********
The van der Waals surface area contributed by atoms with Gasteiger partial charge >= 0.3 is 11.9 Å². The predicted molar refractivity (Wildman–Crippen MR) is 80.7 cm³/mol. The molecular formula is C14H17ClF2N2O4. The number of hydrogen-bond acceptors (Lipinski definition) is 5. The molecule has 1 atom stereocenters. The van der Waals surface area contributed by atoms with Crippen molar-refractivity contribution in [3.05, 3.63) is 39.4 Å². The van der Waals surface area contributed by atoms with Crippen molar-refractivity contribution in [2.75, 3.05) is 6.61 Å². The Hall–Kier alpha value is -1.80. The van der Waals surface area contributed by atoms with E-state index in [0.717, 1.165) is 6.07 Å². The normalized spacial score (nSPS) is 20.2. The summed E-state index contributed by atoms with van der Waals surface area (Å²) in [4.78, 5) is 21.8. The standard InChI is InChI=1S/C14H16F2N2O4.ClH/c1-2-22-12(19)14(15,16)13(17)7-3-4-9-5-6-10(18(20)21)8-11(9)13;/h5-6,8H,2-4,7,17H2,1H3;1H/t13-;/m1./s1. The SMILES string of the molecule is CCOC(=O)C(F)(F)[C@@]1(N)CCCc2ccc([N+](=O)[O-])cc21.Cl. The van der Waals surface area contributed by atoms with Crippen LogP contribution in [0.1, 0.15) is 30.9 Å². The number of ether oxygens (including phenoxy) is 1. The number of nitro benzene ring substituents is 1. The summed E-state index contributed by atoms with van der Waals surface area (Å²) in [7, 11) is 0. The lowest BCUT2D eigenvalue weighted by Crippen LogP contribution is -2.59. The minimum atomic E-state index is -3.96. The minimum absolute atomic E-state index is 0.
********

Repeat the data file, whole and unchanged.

The van der Waals surface area contributed by atoms with Gasteiger partial charge >= 0.3 is 11.9 Å². The predicted molar refractivity (Wildman–Crippen MR) is 80.7 cm³/mol. The molecular formula is C14H17ClF2N2O4. The number of hydrogen-bond acceptors (Lipinski definition) is 5. The molecule has 1 atom stereocenters. The van der Waals surface area contributed by atoms with Crippen molar-refractivity contribution in [3.05, 3.63) is 39.4 Å². The van der Waals surface area contributed by atoms with Crippen molar-refractivity contribution in [2.75, 3.05) is 6.61 Å². The Hall–Kier alpha value is -1.80. The van der Waals surface area contributed by atoms with E-state index in [0.717, 1.165) is 6.07 Å². The normalized spacial score (nSPS) is 20.2. The summed E-state index contributed by atoms with van der Waals surface area (Å²) in [4.78, 5) is 21.8. The standard InChI is InChI=1S/C14H16F2N2O4.ClH/c1-2-22-12(19)14(15,16)13(17)7-3-4-9-5-6-10(18(20)21)8-11(9)13;/h5-6,8H,2-4,7,17H2,1H3;1H/t13-;/m1./s1. The SMILES string of the molecule is CCOC(=O)C(F)(F)[C@@]1(N)CCCc2ccc([N+](=O)[O-])cc21.Cl. The van der Waals surface area contributed by atoms with Crippen LogP contribution in [0.1, 0.15) is 30.9 Å². The number of ether oxygens (including phenoxy) is 1. The number of nitro benzene ring substituents is 1. The summed E-state index contributed by atoms with van der Waals surface area (Å²) in [7, 11) is 0. The lowest BCUT2D eigenvalue weighted by Crippen LogP contribution is -2.59. The minimum atomic E-state index is -3.96. The minimum absolute atomic E-state index is 0.